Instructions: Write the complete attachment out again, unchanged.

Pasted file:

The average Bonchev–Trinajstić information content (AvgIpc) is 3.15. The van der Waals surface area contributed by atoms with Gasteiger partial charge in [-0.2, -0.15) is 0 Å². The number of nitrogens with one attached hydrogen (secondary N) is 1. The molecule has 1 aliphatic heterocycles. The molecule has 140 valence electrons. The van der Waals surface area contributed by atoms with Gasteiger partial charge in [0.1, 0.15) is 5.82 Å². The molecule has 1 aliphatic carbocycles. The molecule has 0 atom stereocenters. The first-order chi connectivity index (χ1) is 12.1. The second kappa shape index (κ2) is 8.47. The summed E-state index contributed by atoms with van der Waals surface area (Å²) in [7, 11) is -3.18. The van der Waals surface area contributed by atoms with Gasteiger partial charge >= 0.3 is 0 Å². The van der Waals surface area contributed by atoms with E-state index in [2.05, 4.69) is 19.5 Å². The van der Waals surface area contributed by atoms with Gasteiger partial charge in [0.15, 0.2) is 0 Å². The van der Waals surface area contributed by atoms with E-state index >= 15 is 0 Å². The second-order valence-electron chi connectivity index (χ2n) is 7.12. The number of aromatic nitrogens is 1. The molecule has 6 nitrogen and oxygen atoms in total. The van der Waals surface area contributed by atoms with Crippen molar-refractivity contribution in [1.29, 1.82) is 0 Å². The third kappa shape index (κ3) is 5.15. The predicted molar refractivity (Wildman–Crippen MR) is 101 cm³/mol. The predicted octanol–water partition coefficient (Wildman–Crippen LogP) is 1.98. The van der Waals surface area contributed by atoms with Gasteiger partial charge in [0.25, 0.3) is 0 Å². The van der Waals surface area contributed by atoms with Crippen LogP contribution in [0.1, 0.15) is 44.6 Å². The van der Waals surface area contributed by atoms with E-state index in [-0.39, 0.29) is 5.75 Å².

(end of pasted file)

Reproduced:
The average Bonchev–Trinajstić information content (AvgIpc) is 3.15. The van der Waals surface area contributed by atoms with Gasteiger partial charge in [-0.2, -0.15) is 0 Å². The number of nitrogens with one attached hydrogen (secondary N) is 1. The molecule has 1 aliphatic heterocycles. The molecule has 140 valence electrons. The van der Waals surface area contributed by atoms with Gasteiger partial charge in [0.1, 0.15) is 5.82 Å². The molecule has 1 aliphatic carbocycles. The molecule has 0 atom stereocenters. The first-order chi connectivity index (χ1) is 12.1. The second kappa shape index (κ2) is 8.47. The summed E-state index contributed by atoms with van der Waals surface area (Å²) in [7, 11) is -3.18. The van der Waals surface area contributed by atoms with Gasteiger partial charge >= 0.3 is 0 Å². The van der Waals surface area contributed by atoms with E-state index in [2.05, 4.69) is 19.5 Å². The van der Waals surface area contributed by atoms with Gasteiger partial charge in [0.15, 0.2) is 0 Å². The van der Waals surface area contributed by atoms with E-state index >= 15 is 0 Å². The second-order valence-electron chi connectivity index (χ2n) is 7.12. The number of aromatic nitrogens is 1. The molecule has 6 nitrogen and oxygen atoms in total. The van der Waals surface area contributed by atoms with Crippen molar-refractivity contribution in [1.29, 1.82) is 0 Å². The third kappa shape index (κ3) is 5.15. The predicted molar refractivity (Wildman–Crippen MR) is 101 cm³/mol. The predicted octanol–water partition coefficient (Wildman–Crippen LogP) is 1.98. The van der Waals surface area contributed by atoms with Gasteiger partial charge in [0.25, 0.3) is 0 Å². The van der Waals surface area contributed by atoms with Crippen LogP contribution in [0.1, 0.15) is 44.6 Å². The van der Waals surface area contributed by atoms with E-state index in [-0.39, 0.29) is 5.75 Å².